- The Author — The author of 2 Timothy 3:16-17 is a Pharisee (Acts 23:6) that formerly fought to destroy the church (Galatians 1:13). He was the leading prosecutor of the Christian faith before His conversion.
- The Audience — Timothy is a half Jew that has been led to faith by Paul, mentored by Paul, and finally stationed by the apostle in Ephesus as a pastor. Timothy is a young man (1 Timothy 4:12) with a timid temperament (2 Timothy 1:6-8) and infirmity (1 Timothy 5:23).
- The Aim — Paul aims to fan the flagging faith of Timothy and encourage him away from being so fearful.
- The Architecture — The letter is an exhortation to a young man that is divided into two parts: (Part 1 – 2 Timothy 1:1-2:26) Persevere in Present Trials and (Part 2 – 2 Timothy 3:1-4:22) Endure in Eminent Perilous Times.
- The Atmosphere — The letter is solemn. It was written in 68 AD; that is the year Paul dies. Paul, about to depart (2 Timothy 4:6), is putting together last words for his son. He is in a prison in Rome on account of his faith and knows that his end is certain.
Action Items for Us
How do you get started? It will be helpful to have a reading plan. If you need one let me know and I will personally work on developing one that suits your schedule.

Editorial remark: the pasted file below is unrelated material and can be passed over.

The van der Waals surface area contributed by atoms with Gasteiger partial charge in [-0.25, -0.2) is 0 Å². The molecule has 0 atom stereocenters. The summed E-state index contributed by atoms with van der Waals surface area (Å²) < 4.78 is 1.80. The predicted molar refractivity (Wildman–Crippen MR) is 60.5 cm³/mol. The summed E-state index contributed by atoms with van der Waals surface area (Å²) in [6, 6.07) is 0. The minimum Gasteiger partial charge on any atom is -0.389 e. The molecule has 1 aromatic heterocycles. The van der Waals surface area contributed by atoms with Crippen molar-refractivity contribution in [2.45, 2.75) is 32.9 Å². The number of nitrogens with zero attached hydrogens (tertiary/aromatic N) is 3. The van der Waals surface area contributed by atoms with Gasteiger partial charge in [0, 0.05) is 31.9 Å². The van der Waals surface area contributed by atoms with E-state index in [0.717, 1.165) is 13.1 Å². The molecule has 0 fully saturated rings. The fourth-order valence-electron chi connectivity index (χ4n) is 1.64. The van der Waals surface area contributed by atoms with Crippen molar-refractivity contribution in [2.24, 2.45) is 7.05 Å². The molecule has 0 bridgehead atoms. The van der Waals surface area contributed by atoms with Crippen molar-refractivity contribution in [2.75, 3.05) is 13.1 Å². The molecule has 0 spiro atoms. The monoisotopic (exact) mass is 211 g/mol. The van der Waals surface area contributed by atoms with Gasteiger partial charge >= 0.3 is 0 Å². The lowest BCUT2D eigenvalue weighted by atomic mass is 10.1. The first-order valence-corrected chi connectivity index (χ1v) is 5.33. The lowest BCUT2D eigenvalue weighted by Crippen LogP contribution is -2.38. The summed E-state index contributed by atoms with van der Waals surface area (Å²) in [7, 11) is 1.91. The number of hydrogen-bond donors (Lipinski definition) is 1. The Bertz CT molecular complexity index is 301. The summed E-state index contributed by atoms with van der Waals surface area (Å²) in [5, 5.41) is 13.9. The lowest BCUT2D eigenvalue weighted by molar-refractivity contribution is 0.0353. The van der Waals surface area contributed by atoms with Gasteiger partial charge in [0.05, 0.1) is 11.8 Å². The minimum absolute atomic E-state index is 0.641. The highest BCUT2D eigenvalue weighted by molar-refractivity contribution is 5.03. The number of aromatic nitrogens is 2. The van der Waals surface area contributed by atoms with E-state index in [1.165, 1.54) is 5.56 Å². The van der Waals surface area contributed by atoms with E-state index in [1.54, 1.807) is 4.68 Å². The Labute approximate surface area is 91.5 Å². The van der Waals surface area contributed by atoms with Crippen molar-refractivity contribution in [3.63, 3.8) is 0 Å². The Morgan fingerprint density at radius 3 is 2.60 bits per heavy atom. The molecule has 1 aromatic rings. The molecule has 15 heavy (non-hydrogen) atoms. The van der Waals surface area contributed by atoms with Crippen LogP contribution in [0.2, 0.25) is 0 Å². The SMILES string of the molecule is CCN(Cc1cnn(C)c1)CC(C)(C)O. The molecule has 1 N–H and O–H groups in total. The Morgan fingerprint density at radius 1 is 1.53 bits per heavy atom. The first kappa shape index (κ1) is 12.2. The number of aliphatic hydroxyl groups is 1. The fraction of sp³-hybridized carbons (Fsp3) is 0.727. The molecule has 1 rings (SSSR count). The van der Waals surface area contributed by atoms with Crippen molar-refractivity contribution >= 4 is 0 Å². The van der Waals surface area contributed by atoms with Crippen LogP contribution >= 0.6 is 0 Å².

- Regularly Retreat to Pray and Read — Commit to a regular time of prayer and being in the Scriptures. I may or may not know you. Whether I do or not I am praying for you and your times with God. May the Almighty be at work moving you to develop a habit that supports the pursuit of holiness, the practice of helpfulness to others, and the basis for God-honoring humility.
- Get a Reference Bible — There are a lot of tools that can help with Bible study. Among them is the simple and yet powerful aid of a reference Bible. Get a reference Bible. They can be obtained anywhere that Bibles are sold. The Open Bible, a version that comes in many translations, is a good example. (If you need one and cannot afford it, contact us; we will get you one.)
- Get the Book Basics — Get the basics of the book that you are studying. That means knowing something about the author, the audience, the aim, the architecture, and atmosphere.
- Join a Group — You are more likely to be consistent is your are part of a group that is spurring you own. This is part of the point of church fellowship (Hebrews 10:25). Find a church and plug into a small group that studies the Bible. You will have company and encouragement for developing the discipline.
If you will do these things there is going to be progress that cannot be hidden (1 Timothy 4:15).